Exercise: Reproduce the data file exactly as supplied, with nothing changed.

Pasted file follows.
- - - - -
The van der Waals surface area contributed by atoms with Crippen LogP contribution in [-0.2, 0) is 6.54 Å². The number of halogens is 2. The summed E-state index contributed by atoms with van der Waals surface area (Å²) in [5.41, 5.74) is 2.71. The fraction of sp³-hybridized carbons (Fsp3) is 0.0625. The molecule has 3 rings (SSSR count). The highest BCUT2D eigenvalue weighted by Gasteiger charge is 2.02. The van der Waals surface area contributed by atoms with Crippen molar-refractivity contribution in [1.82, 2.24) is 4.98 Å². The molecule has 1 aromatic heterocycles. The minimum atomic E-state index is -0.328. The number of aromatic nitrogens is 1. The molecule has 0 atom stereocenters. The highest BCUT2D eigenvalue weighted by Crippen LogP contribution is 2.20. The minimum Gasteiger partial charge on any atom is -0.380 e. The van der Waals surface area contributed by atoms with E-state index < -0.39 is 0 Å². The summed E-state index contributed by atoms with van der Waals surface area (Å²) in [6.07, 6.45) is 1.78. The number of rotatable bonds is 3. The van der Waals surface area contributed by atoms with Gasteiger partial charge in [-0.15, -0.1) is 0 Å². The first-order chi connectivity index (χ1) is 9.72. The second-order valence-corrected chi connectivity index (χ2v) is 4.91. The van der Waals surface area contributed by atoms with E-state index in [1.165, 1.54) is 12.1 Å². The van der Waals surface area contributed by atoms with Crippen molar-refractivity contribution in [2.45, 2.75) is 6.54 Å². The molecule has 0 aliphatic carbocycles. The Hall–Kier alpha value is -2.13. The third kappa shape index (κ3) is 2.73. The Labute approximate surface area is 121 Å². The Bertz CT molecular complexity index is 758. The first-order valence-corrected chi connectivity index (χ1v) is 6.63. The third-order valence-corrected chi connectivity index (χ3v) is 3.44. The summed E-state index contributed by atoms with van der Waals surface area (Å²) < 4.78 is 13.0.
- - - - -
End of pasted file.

The van der Waals surface area contributed by atoms with Crippen LogP contribution in [-0.2, 0) is 6.54 Å². The number of halogens is 2. The summed E-state index contributed by atoms with van der Waals surface area (Å²) in [5.41, 5.74) is 2.71. The fraction of sp³-hybridized carbons (Fsp3) is 0.0625. The molecule has 3 rings (SSSR count). The highest BCUT2D eigenvalue weighted by Gasteiger charge is 2.02. The van der Waals surface area contributed by atoms with Crippen molar-refractivity contribution in [1.82, 2.24) is 4.98 Å². The molecule has 1 aromatic heterocycles. The minimum atomic E-state index is -0.328. The number of aromatic nitrogens is 1. The molecule has 0 atom stereocenters. The highest BCUT2D eigenvalue weighted by Crippen LogP contribution is 2.20. The minimum Gasteiger partial charge on any atom is -0.380 e. The van der Waals surface area contributed by atoms with E-state index < -0.39 is 0 Å². The summed E-state index contributed by atoms with van der Waals surface area (Å²) in [6.07, 6.45) is 1.78. The number of rotatable bonds is 3. The van der Waals surface area contributed by atoms with Gasteiger partial charge in [-0.15, -0.1) is 0 Å². The first-order chi connectivity index (χ1) is 9.72. The second-order valence-corrected chi connectivity index (χ2v) is 4.91. The van der Waals surface area contributed by atoms with E-state index in [1.165, 1.54) is 12.1 Å². The van der Waals surface area contributed by atoms with Crippen molar-refractivity contribution in [2.45, 2.75) is 6.54 Å². The molecule has 0 aliphatic carbocycles. The Hall–Kier alpha value is -2.13. The third kappa shape index (κ3) is 2.73. The Labute approximate surface area is 121 Å². The Bertz CT molecular complexity index is 758. The first-order valence-corrected chi connectivity index (χ1v) is 6.63. The third-order valence-corrected chi connectivity index (χ3v) is 3.44. The summed E-state index contributed by atoms with van der Waals surface area (Å²) < 4.78 is 13.0.